For instance, in 2007, two of the PTs read:
- When mathematicians, historians, and scientists say that they have explained something, are they using the word ‘explain’ in the same way?
- Compare the roles played by reason and imagination in at least two Areas of Knowledge.
- Areas of Knowledge (AOK)
The areas of knowledge are basically the branches of knowledge that challenge students to know more about given topics. These areas of knowledge include history, arts, religion, natural sciences, indigenous knowledge, human sciences, mathematics, and ethics.
- Ways of Knowledge
Ways of knowledge refer to how people know what they know, such as sense/perception, imagination, language, faith, reason, emotion, intuition, or memory.
- Knowledge Question (KQ)
KQ refers to the questions that contest knowledge in a manner to provoke a discussion instead of a response.
- Real-Life Situation (RLS)
These are the situations encountered in real-world settings that derive from the knowledge question.
TOK essays begin with knowledge questions that evoke your perspectives about the theory of knowledge. Mostly, these questions should be about specific knowledge and not subjects such as archeology, anthropology, or sociology.
Knowledge questions must relate to the three aspects of knowledge, especially the AoK and WoK.
11 Steps to writing an A+ grade TOK Essay
A good TOK essay is a good essay. It is more than an assemblage of statements that are loosely connected to the question. Rather, a good essay is well-structured and clearly written. We have a detailed guide on how to compose a good essay if it would help. But, for now, we focus on the steps to take when writing a TOK essay for you to score well.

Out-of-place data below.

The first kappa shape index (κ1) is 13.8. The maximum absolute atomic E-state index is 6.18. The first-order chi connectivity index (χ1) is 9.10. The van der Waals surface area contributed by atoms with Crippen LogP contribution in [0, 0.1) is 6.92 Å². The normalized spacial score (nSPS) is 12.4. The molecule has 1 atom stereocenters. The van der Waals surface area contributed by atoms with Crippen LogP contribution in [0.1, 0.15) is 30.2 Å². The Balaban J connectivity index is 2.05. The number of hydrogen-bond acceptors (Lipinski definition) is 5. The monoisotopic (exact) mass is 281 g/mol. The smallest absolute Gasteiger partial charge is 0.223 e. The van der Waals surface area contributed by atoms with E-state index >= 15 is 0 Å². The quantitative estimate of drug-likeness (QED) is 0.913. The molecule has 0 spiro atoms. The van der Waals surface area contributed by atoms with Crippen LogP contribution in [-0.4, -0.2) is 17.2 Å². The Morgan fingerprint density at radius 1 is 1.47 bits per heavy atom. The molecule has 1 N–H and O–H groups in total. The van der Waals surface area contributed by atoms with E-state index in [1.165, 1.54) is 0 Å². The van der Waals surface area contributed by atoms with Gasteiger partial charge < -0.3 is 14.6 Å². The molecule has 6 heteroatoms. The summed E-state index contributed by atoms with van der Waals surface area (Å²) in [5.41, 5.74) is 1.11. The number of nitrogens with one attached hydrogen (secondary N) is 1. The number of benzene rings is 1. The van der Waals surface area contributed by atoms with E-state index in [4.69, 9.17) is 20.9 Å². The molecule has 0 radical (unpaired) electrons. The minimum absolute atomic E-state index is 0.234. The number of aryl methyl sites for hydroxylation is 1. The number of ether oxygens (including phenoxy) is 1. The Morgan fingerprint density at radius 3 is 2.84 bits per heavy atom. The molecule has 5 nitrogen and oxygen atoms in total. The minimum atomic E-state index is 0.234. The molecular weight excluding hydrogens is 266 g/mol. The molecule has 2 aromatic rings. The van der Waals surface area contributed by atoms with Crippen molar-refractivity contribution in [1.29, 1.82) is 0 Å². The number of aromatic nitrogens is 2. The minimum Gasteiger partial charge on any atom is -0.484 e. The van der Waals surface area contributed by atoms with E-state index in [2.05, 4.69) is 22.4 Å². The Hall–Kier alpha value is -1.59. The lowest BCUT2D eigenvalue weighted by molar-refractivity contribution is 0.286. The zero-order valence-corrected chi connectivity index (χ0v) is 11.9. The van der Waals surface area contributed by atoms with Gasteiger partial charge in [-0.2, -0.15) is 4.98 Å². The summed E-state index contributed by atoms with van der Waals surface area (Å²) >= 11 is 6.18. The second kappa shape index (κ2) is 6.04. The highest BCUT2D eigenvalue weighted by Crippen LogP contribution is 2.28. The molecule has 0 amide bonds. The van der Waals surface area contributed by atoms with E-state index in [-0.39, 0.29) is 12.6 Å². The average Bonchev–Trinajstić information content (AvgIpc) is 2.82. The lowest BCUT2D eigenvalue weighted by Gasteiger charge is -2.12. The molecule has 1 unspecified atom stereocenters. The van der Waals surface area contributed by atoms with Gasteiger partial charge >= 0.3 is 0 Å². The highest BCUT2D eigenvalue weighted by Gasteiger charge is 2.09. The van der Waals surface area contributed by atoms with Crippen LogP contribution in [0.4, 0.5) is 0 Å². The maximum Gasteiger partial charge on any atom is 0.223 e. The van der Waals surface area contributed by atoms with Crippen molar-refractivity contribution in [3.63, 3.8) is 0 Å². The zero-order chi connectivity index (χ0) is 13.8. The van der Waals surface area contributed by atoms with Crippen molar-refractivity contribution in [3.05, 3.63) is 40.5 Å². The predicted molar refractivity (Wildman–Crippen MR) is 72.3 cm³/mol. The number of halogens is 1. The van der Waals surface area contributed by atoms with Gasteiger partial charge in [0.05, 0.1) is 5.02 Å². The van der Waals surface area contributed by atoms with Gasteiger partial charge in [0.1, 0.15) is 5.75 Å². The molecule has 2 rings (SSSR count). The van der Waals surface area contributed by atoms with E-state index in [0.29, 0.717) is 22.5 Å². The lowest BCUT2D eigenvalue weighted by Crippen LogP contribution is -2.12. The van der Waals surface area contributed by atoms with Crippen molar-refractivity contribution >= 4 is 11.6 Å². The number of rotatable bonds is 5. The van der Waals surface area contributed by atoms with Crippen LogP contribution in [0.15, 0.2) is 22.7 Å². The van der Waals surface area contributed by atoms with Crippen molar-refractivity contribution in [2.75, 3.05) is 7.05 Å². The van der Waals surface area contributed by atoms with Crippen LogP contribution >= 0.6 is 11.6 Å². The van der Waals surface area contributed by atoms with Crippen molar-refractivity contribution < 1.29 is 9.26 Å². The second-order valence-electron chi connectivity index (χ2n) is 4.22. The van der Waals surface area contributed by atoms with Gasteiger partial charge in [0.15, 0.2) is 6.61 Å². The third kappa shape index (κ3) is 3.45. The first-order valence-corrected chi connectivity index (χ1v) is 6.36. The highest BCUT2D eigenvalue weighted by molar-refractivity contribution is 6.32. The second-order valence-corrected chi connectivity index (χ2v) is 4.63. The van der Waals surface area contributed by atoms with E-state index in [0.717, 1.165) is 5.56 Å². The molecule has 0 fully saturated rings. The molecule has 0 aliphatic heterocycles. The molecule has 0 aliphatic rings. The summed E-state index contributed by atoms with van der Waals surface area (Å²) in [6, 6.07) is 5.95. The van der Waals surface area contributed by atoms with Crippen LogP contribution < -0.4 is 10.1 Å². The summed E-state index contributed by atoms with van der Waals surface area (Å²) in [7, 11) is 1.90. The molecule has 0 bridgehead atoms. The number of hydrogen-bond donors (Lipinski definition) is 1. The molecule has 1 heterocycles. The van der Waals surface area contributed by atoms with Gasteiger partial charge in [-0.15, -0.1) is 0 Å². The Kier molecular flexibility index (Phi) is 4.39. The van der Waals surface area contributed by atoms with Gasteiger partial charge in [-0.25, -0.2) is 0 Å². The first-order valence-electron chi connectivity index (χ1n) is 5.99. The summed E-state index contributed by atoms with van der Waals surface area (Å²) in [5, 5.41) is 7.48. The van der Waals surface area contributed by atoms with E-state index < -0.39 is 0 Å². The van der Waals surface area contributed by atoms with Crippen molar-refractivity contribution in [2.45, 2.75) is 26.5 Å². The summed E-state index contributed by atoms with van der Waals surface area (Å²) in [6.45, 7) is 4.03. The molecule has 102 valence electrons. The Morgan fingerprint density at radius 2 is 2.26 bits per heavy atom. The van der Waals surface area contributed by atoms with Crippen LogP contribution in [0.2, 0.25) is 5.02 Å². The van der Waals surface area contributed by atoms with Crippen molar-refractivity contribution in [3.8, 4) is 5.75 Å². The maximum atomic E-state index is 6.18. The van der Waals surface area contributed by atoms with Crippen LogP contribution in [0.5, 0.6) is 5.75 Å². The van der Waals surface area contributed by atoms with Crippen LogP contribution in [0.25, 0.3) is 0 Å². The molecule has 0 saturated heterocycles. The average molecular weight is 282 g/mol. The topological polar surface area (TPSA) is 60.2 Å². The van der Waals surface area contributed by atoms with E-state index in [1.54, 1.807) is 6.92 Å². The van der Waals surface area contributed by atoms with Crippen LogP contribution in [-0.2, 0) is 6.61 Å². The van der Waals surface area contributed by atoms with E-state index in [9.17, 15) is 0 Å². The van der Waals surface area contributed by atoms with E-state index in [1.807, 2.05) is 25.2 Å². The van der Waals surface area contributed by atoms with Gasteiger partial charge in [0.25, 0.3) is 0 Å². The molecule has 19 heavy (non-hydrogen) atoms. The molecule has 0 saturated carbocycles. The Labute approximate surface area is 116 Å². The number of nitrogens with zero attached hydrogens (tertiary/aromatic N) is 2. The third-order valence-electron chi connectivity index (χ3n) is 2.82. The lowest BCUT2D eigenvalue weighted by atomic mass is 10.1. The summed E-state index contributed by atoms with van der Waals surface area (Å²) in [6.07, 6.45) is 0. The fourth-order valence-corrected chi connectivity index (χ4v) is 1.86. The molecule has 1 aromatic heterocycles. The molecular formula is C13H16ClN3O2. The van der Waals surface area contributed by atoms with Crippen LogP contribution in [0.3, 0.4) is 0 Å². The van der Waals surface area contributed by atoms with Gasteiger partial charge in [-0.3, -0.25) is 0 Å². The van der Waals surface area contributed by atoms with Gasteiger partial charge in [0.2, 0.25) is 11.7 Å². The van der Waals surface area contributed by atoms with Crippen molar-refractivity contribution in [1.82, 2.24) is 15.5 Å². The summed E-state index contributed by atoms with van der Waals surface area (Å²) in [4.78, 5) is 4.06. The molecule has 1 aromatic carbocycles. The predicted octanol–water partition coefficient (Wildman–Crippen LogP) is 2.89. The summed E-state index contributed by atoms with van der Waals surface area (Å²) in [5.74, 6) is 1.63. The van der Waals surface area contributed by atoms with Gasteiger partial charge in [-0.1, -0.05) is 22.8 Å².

Writing an effective TOK essay is easy only if you have everything planned and structured. Therefore, we have come up with steps to make it easy to write the essay and get the best result.
1. Thoroughly Read the Instructions
Before planning and writing a TOK essay, spend some quality time reading the essay prompts or instructions. When reading, take note of the keywords that the instructions use.
Focus on such words as “explore,” “evaluate,” “assess,” “critically analyze,” or “synthesize” a claim. These keywords mean that you should consider the points that are for or against the prescribed title. It is also the chance to factor in any ambiguities or grey areas related to the title.
For instance, questions using “in/to what extent” require you to offer arguments either for or against the statement that follows.
On the other hand, where the questions are direct, you should address in or to what extent you either support or disagree with a given argument or position.
Reading the instructions also includes understanding the grading criteria. IB assesses essays based on four criteria, each with equal weight to the other. You can print these criteria and pin them on your work table. The assessment criteria include understanding knowledge issues, knowers' perspectives, analyzing knowledge issues, and organization of ideas.
2. Understand the Prescribed Title